Again, I donít have all the answers, but Iím hoping to help facilitate some practical next steps by first addressing our limited ability to communicate.

        I look forward to hearing from you on the Presidentís favorite medium. Until then, stay strong.

        Much love,


        Watch your Chargers anywhere, even if the game is blacked out. Watch PPV's live, TV, Movies, live tv, etc. and use promo code

        Promo Codes:
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        • #16


          • #17
            Okung is an Idiot.

            Chagras Got no barg!!!!!!!


            • #18
              Someone leaked that Bob McNair, owner of the Texans, said in the NFL meeting ď[w]e canít have the inmates running the prison.Ē

              Texan players threatened a walkout, but didn't.


              • #19
                Originally posted by Bolt-O View Post
                Someone leaked that Bob McNair, owner of the Texans, said in the NFL meeting ď[w]e canít have the inmates running the prison.Ē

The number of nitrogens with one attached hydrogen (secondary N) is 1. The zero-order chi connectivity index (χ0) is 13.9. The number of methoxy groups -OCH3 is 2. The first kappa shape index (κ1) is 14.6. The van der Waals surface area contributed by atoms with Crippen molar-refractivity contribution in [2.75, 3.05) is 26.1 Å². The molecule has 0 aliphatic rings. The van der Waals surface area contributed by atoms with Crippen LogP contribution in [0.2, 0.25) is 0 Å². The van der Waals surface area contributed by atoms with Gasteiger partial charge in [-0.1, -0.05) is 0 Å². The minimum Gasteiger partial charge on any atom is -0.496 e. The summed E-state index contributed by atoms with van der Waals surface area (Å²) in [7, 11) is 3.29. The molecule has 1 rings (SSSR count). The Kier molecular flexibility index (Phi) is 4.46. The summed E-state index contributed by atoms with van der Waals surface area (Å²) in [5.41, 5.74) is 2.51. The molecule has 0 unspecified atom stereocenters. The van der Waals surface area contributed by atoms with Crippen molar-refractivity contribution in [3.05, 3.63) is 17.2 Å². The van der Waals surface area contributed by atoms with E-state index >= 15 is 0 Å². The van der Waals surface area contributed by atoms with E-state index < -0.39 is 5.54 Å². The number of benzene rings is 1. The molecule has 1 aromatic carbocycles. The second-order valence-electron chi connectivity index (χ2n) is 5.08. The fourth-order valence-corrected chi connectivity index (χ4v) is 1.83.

Texan players threatened a walkout, but didn't.
                Fire all the SOBs then!. And I think the term is inmates running the ASYLUM, not prison. Something lost in translation there....
                Chagras Got no barg!!!!!!!


                • #20
                  Originally posted by SDfan View Post

                  Fire all the SOBs then!. And I think the term is inmates running the ASYLUM, not prison. Something lost in translation there....